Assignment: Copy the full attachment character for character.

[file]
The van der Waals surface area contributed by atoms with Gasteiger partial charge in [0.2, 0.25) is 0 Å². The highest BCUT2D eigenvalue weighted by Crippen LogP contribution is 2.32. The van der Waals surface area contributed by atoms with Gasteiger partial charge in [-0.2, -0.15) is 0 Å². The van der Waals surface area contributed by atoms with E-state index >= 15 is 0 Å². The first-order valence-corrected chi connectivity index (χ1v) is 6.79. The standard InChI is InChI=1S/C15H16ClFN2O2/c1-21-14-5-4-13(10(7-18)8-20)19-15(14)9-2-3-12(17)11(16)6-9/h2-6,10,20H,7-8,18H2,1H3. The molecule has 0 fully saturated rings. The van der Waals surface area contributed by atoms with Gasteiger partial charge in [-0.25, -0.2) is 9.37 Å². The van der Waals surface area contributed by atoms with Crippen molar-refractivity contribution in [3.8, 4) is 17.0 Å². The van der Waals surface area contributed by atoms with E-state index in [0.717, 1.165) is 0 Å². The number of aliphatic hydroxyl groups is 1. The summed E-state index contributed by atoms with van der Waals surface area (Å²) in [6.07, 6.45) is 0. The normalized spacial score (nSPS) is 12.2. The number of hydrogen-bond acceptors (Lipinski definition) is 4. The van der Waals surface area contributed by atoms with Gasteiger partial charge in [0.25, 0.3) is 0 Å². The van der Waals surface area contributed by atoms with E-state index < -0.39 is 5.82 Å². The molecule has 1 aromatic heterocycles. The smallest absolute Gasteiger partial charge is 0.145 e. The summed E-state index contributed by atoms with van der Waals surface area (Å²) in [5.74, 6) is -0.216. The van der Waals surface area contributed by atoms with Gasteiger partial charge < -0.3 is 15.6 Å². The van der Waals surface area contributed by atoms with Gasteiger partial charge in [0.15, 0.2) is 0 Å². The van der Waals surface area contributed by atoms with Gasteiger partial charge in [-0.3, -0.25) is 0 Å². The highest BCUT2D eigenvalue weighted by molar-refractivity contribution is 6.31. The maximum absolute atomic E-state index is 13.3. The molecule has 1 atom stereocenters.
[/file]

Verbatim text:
The van der Waals surface area contributed by atoms with Gasteiger partial charge in [0.2, 0.25) is 0 Å². The highest BCUT2D eigenvalue weighted by Crippen LogP contribution is 2.32. The van der Waals surface area contributed by atoms with Gasteiger partial charge in [-0.2, -0.15) is 0 Å². The van der Waals surface area contributed by atoms with E-state index >= 15 is 0 Å². The first-order valence-corrected chi connectivity index (χ1v) is 6.79. The standard InChI is InChI=1S/C15H16ClFN2O2/c1-21-14-5-4-13(10(7-18)8-20)19-15(14)9-2-3-12(17)11(16)6-9/h2-6,10,20H,7-8,18H2,1H3. The molecule has 0 fully saturated rings. The van der Waals surface area contributed by atoms with Gasteiger partial charge in [-0.25, -0.2) is 9.37 Å². The van der Waals surface area contributed by atoms with Crippen molar-refractivity contribution in [3.8, 4) is 17.0 Å². The van der Waals surface area contributed by atoms with E-state index in [0.717, 1.165) is 0 Å². The number of aliphatic hydroxyl groups is 1. The summed E-state index contributed by atoms with van der Waals surface area (Å²) in [6.07, 6.45) is 0. The normalized spacial score (nSPS) is 12.2. The number of hydrogen-bond acceptors (Lipinski definition) is 4. The van der Waals surface area contributed by atoms with Gasteiger partial charge in [0.25, 0.3) is 0 Å². The van der Waals surface area contributed by atoms with E-state index < -0.39 is 5.82 Å². The molecule has 1 aromatic heterocycles. The smallest absolute Gasteiger partial charge is 0.145 e. The summed E-state index contributed by atoms with van der Waals surface area (Å²) in [5.74, 6) is -0.216. The van der Waals surface area contributed by atoms with Gasteiger partial charge < -0.3 is 15.6 Å². The van der Waals surface area contributed by atoms with Gasteiger partial charge in [0.15, 0.2) is 0 Å². The van der Waals surface area contributed by atoms with Gasteiger partial charge in [-0.3, -0.25) is 0 Å². The highest BCUT2D eigenvalue weighted by molar-refractivity contribution is 6.31. The maximum absolute atomic E-state index is 13.3. The molecule has 1 atom stereocenters.